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Background Info:

Linux OS: Stripped down, minimalistic and very customized (no apt-get, yum, etc)

Linux Kernel: 2.6.19.1

Current glibc version: 2.3.6

Target glibc version: 2.6.1

Issue:

Attempting to install an ipk package provided by 3rd party which has a dependency on a glibc version >= 2.6 (current version is 2.3.6)

The 3rd party provided a different ipk package to upgrade glibc to 2.6.1. After executing the install of the package, all other applications that depend upon glibc report "libc.so.6: cannot handle TLS data"

Is anyone familiar with upgrading glibc on a customized Linux OS without using any sort of package manager for support?

My understanding is that glibc should be backwards compatible and upgrading it shouldn't cause issues with applications that had previously been working. Is this assumption incorrect?

I can post more information as it is requested.

EDIT #1

Added a symlink to the 3rd party .ipk for glibc to point ld-linux.so.2 to ld-2.6.1 and then attempted to re-install the package. This changed the original error (libc.so.6 cannot handle TLS data) to Illegal instruction

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    I think this means your libc.so and ld.so are out of sync. Glibc as a whole is backward compatible with old binaries, but all of its own components must be upgraded in lockstep. – zwol Jan 19 '17 at 19:53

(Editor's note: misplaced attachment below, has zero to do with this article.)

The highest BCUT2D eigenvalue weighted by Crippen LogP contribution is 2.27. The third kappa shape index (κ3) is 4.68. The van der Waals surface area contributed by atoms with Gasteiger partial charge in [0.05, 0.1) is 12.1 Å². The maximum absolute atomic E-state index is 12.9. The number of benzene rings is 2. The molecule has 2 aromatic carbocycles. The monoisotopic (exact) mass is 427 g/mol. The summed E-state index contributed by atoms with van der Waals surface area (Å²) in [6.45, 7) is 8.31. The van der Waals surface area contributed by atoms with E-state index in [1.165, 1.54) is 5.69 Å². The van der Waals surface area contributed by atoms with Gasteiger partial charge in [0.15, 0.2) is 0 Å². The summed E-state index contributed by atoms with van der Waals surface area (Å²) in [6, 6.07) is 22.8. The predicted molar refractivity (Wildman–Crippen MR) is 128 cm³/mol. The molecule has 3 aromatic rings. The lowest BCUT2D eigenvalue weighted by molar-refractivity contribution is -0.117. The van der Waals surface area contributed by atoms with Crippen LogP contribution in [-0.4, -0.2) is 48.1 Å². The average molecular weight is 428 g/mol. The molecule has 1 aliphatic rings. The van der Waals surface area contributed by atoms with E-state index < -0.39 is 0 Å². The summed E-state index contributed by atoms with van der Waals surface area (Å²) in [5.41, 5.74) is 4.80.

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    Please post the complete, unedited output of: (1) ls -ld {,/usr}/lib{,/*}/{ld,libc.}*; (2) cat /etc/ld.so.conf /etc/ld.so.conf.d/*.conf; (3) /lib/ld-linux.so.2 (yes, really, run the dynamic linker as if it were a regular program); (4) /lib/libc.so.6 (yes, really, same thing for the primary "libc" shared object). If either /lib/ld-linux.so.2 or /lib/libc.so.6 does not exist, tell us that. – zwol Jan 19 '17 at 19:58
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    It would also help to know exactly what distribution you are working from; I know you said it was "stripped down, minimalistic, and very customized", but you've got some kind of package manager in there and it would help to know which one and what other quirks are relevant. (I know I've heard the acronym "IPK" before but I can't remember where it comes from.) – zwol Jan 19 '17 at 20:00
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    Yes, I need after. It would be even more helpful to see the answer for both before and after. Can you get your hands on a statically linked busybox, which will be immune? Or can you mount the filesystem from within a working environment, e.g. a livecd? – zwol Jan 19 '17 at 20:07
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    This ipkg? – zwol Jan 19 '17 at 20:07

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